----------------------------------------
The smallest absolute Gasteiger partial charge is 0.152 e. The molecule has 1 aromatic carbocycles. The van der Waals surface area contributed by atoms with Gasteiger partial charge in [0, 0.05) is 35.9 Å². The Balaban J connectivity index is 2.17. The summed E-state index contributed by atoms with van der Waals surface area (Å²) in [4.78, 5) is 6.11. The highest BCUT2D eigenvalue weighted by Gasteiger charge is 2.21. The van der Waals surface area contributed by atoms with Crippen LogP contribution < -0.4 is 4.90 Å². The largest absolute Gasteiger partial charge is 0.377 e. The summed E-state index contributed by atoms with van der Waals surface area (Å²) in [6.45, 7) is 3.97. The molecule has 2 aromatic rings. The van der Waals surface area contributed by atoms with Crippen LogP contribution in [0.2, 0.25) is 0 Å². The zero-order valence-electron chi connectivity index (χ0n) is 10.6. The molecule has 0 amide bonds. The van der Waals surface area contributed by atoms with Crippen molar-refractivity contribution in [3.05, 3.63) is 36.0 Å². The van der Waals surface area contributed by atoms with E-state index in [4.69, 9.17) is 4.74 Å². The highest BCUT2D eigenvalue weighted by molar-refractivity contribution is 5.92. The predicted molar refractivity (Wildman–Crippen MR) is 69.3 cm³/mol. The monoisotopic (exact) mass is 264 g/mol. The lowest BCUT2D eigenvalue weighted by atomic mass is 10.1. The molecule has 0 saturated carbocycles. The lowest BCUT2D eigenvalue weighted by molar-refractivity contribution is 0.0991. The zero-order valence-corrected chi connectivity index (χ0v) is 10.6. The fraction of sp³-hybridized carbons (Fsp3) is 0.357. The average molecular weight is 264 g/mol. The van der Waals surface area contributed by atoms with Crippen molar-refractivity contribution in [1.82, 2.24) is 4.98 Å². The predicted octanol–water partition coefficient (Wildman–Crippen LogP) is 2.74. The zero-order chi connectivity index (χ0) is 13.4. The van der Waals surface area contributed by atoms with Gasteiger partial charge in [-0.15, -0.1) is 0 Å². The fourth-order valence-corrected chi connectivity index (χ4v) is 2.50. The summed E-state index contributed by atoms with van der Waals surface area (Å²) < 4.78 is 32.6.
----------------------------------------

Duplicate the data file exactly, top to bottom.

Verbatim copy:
The smallest absolute Gasteiger partial charge is 0.152 e. The molecule has 1 aromatic carbocycles. The van der Waals surface area contributed by atoms with Gasteiger partial charge in [0, 0.05) is 35.9 Å². The Balaban J connectivity index is 2.17. The summed E-state index contributed by atoms with van der Waals surface area (Å²) in [4.78, 5) is 6.11. The highest BCUT2D eigenvalue weighted by Gasteiger charge is 2.21. The van der Waals surface area contributed by atoms with Crippen LogP contribution < -0.4 is 4.90 Å². The largest absolute Gasteiger partial charge is 0.377 e. The summed E-state index contributed by atoms with van der Waals surface area (Å²) in [6.45, 7) is 3.97. The molecule has 2 aromatic rings. The van der Waals surface area contributed by atoms with Crippen LogP contribution in [0.2, 0.25) is 0 Å². The zero-order valence-electron chi connectivity index (χ0n) is 10.6. The molecule has 0 amide bonds. The van der Waals surface area contributed by atoms with Crippen molar-refractivity contribution in [3.05, 3.63) is 36.0 Å². The van der Waals surface area contributed by atoms with E-state index in [4.69, 9.17) is 4.74 Å². The highest BCUT2D eigenvalue weighted by molar-refractivity contribution is 5.92. The predicted molar refractivity (Wildman–Crippen MR) is 69.3 cm³/mol. The monoisotopic (exact) mass is 264 g/mol. The lowest BCUT2D eigenvalue weighted by atomic mass is 10.1. The molecule has 0 saturated carbocycles. The lowest BCUT2D eigenvalue weighted by molar-refractivity contribution is 0.0991. The zero-order valence-corrected chi connectivity index (χ0v) is 10.6. The fraction of sp³-hybridized carbons (Fsp3) is 0.357. The average molecular weight is 264 g/mol. The van der Waals surface area contributed by atoms with Crippen molar-refractivity contribution in [1.82, 2.24) is 4.98 Å². The predicted octanol–water partition coefficient (Wildman–Crippen LogP) is 2.74. The zero-order chi connectivity index (χ0) is 13.4. The van der Waals surface area contributed by atoms with Gasteiger partial charge in [-0.15, -0.1) is 0 Å². The fourth-order valence-corrected chi connectivity index (χ4v) is 2.50. The summed E-state index contributed by atoms with van der Waals surface area (Å²) < 4.78 is 32.6.